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More ways to reduce hospital readmissions

Posted Sep 19 2012 3:59pm

by Jonathan H. Burroughs

Following up from last week, let's resume our list of what it really takes for hospitals to reduce preventable readmissions.

6. Horizontally integrate the electronic health record (EHR) and the patient's personal healthcare record (PHR) so that all parties have immediate access to clinical information

Healthcare is the last industry to digitalize. It is often difficult for ambulatory-based providers to access inpatient electronic clinical information and for the hospital-based clinician to access ambulatory clinical information, thus making access to critical information challenging and fragmented.

Some hospitalist services have little if any contact with a patient's primary care practitioner (if she or he has one!) and it is difficult for organizations to realize the 48 percent reduction in readmissions that Dallas-based Baylor Health Care System achieved without a smooth transition of care based upon the seamless flow of electronic information.

7. Create patient registers with an interdisciplinary team approach to care in and out of the hospital

Nurse navigators functioning through centralized patient registers can influence unnecessary readmissions and visits to the emergency department by as much as 65 percent by coordinating and guiding the patient's post-discharge care. Once the patient is discharged, the follow up and compliance rates are low due to the complexity of care, as well as the natural social and financial obstacles that face patients with medical conditions and pharmaceutical regimens of which they have little understanding. Community nurses may have a significant impact upon a patient safely taking medications post-discharge and obtaining timely and efficient follow-up services to reduce the likelihood of readmission.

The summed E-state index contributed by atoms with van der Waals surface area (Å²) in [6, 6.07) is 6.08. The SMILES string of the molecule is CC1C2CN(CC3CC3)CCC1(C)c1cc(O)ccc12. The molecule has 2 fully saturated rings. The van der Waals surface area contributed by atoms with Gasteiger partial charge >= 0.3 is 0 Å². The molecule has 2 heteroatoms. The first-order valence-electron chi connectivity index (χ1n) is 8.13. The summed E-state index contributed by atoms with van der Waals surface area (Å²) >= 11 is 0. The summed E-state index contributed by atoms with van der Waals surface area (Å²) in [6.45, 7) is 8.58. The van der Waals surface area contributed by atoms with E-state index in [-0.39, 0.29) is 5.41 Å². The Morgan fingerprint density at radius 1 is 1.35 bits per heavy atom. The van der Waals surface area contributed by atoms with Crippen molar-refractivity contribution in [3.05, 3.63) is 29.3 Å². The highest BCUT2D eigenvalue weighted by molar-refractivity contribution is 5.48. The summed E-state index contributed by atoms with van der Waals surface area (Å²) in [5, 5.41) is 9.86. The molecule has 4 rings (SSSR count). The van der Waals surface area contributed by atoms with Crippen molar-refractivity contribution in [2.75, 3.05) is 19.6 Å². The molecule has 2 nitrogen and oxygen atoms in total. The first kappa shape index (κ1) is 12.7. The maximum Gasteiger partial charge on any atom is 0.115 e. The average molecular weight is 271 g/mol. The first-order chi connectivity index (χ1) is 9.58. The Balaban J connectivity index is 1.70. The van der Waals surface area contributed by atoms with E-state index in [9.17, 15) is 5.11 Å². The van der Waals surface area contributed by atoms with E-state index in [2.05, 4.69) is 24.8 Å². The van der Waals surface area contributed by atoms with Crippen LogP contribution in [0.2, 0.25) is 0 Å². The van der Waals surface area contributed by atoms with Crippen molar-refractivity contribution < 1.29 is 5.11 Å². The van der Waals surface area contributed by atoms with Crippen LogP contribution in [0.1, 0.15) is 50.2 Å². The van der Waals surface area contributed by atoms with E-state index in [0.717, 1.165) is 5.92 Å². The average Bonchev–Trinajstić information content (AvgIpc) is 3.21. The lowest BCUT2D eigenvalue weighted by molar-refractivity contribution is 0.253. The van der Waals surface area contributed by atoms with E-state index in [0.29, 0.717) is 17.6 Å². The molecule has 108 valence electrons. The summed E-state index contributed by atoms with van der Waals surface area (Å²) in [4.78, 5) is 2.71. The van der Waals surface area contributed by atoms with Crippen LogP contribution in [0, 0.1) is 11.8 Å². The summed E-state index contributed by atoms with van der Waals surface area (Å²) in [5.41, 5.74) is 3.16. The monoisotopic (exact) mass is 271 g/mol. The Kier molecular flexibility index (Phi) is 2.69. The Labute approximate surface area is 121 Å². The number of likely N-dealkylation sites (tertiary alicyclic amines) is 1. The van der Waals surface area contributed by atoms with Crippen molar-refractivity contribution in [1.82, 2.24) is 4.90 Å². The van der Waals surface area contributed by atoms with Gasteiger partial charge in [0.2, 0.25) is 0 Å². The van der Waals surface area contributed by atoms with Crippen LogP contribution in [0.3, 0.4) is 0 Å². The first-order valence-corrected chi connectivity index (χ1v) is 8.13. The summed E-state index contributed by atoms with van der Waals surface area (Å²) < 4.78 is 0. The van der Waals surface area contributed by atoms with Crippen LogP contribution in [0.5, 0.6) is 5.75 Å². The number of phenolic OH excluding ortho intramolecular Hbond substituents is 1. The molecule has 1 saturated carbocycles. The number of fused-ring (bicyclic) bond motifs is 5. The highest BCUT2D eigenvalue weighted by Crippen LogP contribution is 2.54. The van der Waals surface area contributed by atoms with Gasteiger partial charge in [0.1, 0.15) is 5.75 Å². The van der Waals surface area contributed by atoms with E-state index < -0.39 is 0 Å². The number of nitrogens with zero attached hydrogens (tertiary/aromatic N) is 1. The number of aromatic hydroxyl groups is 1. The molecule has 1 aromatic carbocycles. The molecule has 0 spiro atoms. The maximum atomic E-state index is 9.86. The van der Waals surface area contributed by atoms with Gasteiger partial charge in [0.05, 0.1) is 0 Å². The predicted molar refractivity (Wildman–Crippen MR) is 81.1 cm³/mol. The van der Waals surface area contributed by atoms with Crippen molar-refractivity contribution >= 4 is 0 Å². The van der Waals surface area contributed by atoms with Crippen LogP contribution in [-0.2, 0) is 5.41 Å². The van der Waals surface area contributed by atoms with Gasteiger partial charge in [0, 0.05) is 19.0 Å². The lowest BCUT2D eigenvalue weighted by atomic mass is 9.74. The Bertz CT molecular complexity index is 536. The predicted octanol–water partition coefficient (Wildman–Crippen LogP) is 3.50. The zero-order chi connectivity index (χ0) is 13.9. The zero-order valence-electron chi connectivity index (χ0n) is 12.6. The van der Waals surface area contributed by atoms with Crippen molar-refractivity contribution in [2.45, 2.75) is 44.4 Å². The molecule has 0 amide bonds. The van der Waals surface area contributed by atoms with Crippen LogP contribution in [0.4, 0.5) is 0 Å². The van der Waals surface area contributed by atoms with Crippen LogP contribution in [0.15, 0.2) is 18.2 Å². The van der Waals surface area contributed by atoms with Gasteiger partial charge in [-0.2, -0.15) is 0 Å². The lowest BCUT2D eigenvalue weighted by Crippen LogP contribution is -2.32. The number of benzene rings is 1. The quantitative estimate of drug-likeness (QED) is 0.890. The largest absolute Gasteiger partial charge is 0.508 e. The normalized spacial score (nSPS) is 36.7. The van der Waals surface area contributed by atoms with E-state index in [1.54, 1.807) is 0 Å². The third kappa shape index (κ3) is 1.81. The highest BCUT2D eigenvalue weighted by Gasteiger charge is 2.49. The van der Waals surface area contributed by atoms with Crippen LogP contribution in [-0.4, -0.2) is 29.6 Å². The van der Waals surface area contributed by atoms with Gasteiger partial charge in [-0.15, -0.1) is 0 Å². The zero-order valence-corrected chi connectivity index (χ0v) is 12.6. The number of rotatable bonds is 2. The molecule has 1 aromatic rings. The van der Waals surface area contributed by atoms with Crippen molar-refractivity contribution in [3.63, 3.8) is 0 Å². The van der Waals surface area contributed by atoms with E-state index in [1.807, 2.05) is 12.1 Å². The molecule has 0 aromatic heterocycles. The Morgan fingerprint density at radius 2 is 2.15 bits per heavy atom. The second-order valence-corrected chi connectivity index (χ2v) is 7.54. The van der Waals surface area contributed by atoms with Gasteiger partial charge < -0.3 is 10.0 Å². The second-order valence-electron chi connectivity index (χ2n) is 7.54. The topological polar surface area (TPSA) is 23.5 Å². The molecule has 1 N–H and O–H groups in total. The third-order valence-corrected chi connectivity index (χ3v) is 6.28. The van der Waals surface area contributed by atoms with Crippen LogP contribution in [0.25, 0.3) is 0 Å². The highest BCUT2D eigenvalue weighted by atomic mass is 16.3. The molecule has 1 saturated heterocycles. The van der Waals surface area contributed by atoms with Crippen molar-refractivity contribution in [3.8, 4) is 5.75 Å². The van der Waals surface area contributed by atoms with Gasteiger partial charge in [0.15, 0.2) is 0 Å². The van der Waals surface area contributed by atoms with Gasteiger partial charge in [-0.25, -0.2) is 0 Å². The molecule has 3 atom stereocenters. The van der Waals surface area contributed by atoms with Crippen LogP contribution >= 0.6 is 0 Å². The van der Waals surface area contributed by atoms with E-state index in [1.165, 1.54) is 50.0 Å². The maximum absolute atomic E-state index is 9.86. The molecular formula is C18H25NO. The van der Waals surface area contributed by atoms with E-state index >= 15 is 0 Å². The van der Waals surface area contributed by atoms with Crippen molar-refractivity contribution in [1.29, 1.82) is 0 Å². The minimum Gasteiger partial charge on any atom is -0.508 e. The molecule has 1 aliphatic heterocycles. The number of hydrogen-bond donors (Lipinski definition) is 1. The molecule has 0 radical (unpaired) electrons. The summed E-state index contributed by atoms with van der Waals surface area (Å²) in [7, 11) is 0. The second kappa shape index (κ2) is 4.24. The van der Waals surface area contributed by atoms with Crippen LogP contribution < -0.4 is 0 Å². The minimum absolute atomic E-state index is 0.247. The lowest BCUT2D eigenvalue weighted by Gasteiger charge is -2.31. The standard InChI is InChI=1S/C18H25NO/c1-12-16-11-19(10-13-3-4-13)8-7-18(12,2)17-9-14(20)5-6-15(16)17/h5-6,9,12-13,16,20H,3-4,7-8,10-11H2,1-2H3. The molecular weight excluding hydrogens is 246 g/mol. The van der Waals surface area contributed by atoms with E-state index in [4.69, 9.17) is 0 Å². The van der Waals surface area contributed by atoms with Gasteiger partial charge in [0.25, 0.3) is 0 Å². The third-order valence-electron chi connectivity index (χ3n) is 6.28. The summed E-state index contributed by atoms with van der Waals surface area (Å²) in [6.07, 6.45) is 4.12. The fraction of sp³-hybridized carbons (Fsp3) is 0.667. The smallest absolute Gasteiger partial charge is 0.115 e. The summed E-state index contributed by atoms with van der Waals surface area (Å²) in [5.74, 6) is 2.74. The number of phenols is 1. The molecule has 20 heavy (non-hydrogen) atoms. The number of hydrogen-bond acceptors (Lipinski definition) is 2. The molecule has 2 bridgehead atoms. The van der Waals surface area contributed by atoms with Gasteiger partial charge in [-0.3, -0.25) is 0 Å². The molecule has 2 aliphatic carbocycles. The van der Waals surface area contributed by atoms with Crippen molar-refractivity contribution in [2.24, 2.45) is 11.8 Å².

8. Focus on home health services and telemonitoring

Horizon Blue Cross Blue Shield of New Jersey has significantly reduced readmissions by providing coverage for home health services and telemonitoring, which detect clinically significant changes in vital signs, blood sugar, and other health screens early in order to provide timely nursing intervention by home healthcare providers. This has significantly reduced the insurer's cost and has improved the quality of care and services to its beneficiaries. Similar pilot projects will lead to a greater emphasis on home health, as well as effective preventive strategies that reduce the rate of physician, emergency department and hospital visits and lower the cost for defined covered lives.

9. Create strong financial incentives for patients to do the "right thing" (secondary prevention)

Third-party payers are finally providing significant financial incentives for beneficiaries who make wise healthcare decisions by not smoking or excessively drinking/eating and who exercise regularly through the use of reduced premiums, deductibles and co-payments. In addition, the same payers are providing the same financial incentives for patients who go to practitioners who voluntarily report their quality and service data to the Centers for Medicare & Medicaid Services and who demonstrate a commitment to continually improve their care. These incentives help patients to make good healthcare decisions and will have a profound influence upon the rate and severity of comorbidities that significantly impact preventable readmissions.

10. Implement public health initiatives to educate everyone regarding preventive practices (primary prevention)

Good healthcare decisions depend upon education, which allow patients to make wise choices throughout their lives. Schools and publicly-funded organizations have a ways to go to offer the kind of preventive health education that will enable people to have a basic understanding of nutrition, primary prevention of infections and health maintenance. Most of the improvement in life expectancy in the past century is a result of public health measures (e.g., improved drinking water and uncontaminated food, etc.). Focusing on giving the public empowering healthcare information will reduce the demand for and need for non-value added healthcare services.

These improvements are vast and require change at all levels of the healthcare system. The best thing your organization can do is to invest in those initiatives that provide a good return on investment (ROI) by reducing cost and improving outcomes/service, particularly in light of the reimbursement changes yet to come.

Jonathan H. Burroughs, MD, MBA, FACHE, FACPE is a certified physician executive and a fellow of the American College of Physician Executives. He is president and CEO of The Burroughs Healthcare Consulting Network and works with some of the nation's top healthcare consulting organizations to provide "best practice" solutions and training to healthcare organizations.

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